Cambridge Structural Database (CSD) is a world wide repository of small molecule crystal structures hosted by Cambridge Crystallographic Data Center (CCDC). The 2018 release contains over 900,000 entries (CSD version 5.39) – an increase of more than 60,000 entries! Read What's new in 2018 release. University of Michigan has unlimited site license to access CSD. You may access the database via either of the following two means.
1. WebCSD - the online portal to the CSD (Click here to access WebCSD)
(NOTE: as of April 2017, the only Web browsers that are fully compatible with WebCSD are Internet Explorer v.6.0 or later and Safari v.4.0 or later, due to WebCSD's reliance on Java applets for structure searching. If you prefer not to use either of these browsers, we recommend that you install CSDS on your local computer as described below. CCDC reports that they will remove the reliance on Java in WebCSD 2.0; no release date is yet available.)
2. Install Cambridge Structural Database System (CSDS) on your own computer.
Two Options to Download
Note: You will need the Site No. and Confirmation Code to register for the system after it is installed. Start Mercury or ConQuest or Mogul to register. Please read the release_install.pdf document after you download the software for troubleshooting problems during installation.
The availability of the CSDS for different operating systems is explained in the box below.
The difference between WebCSD and the CSDS client access is explained in the tab WebCSD and CSDS.
The 2018 CSD Release installer contains:
For downloading from M+Box Folder
Updating to Mac OS X 10.10 can cause an existing XQuartz installation to become corrupted. For OS X 10.8 and later a suitable X11 server can be downloaded from http://xquartz.macosforge.org.
Find more troubleshooting tips on the CCDC Support page.
If you are running on Windows or Linux, you should be able to install the latest updates seamlessly by simply clicking on Help > Check for Updates in either Mercury or Hermes. If you experience any problems, or you are running on Mac OSX, you will need to download and install the updates manually from the CCDC website: http://www.ccdc.cam.ac.uk
You can find out more about the updates from this blog article on the CCDC website: https://www.ccdc.cam.ac.uk/Community/blog/2018-02-frequent-releases/
This year you have access to CSD-Crossminer. CSD-CrossMiner is a novel tool that allows crystal structure databases such as the Cambridge Structural Database (CSD) and the Protein Data Bank (PDB) to be searched in terms of pharmacophore queries. Intuitive pharmacophore queries describing, among others, protein−ligand interaction patterns, ligand scaffolds, or protein environments can be built and modified interactively. Matching crystal structures are overlaid onto the pharmacophore query and visualised as soon as they are available, enabling the user to quickly modify a hypothesis on the fly. This delivers an overall interactive search experience with application in the areas of interaction searching, scaffold hopping or the identification of novel fragments for specific protein environments.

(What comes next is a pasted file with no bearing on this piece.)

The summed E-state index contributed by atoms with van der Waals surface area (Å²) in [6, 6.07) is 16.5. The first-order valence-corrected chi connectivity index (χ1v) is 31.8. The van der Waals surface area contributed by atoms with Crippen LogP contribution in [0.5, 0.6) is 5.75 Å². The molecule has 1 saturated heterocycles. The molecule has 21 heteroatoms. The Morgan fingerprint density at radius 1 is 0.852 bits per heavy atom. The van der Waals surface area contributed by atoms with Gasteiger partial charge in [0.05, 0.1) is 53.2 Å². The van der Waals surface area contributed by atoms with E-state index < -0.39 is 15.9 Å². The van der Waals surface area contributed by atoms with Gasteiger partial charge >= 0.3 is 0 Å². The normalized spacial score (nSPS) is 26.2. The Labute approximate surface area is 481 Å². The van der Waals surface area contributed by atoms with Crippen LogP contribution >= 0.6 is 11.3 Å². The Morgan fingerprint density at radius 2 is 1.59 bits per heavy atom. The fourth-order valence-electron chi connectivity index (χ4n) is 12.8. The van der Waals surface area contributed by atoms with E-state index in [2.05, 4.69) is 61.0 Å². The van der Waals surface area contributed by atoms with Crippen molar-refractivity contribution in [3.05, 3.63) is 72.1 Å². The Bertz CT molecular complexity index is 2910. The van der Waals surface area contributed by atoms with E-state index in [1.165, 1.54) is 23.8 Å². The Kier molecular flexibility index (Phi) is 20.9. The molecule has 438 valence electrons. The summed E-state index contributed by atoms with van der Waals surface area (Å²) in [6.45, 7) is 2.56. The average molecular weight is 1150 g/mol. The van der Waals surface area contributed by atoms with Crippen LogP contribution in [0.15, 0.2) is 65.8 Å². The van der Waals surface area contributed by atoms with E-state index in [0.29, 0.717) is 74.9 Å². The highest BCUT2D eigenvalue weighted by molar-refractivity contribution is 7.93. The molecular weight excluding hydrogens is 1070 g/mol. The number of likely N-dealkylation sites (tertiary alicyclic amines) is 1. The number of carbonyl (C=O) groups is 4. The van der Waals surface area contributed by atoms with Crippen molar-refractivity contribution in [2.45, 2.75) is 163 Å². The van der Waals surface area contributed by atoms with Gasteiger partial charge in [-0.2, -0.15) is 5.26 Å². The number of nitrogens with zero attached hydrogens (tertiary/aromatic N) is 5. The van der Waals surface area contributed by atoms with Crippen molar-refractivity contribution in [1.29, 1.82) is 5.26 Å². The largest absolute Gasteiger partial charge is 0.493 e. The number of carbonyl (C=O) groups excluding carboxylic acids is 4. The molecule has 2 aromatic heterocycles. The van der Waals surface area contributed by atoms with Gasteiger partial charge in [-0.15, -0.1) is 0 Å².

For example use cases, please see:
Korb O, Kuhn B, Hert J, Taylor N, Cole J, Groom C & Stahl M “Interactive and Versatile Navigation of Structural Databases” J Med Chem, 2016, 59(9):4257, DOI: 10.1021/acs.jmedchem.5b01756.
To download CSD Crossminer (64-bit only), use Option 1 or Option 2. For Option 2, refer to the table below:
Users interested in setting up their own local IsoStar server on Linux can access the installer either using Option 1 or Option 2.
Advanced Python users can also download pip and conda packages to install into their own Python. More details on these packages can be found on our CSD Python API forum here: CSD Python API Forum
Relibase for easy searching of protein-ligand complexes.can be accessed via http://relibase.ccdc.cam.ac.uk
PreQuest is only available upon request. If you need access to it, please get in contact with the CCDC support team at email@example.com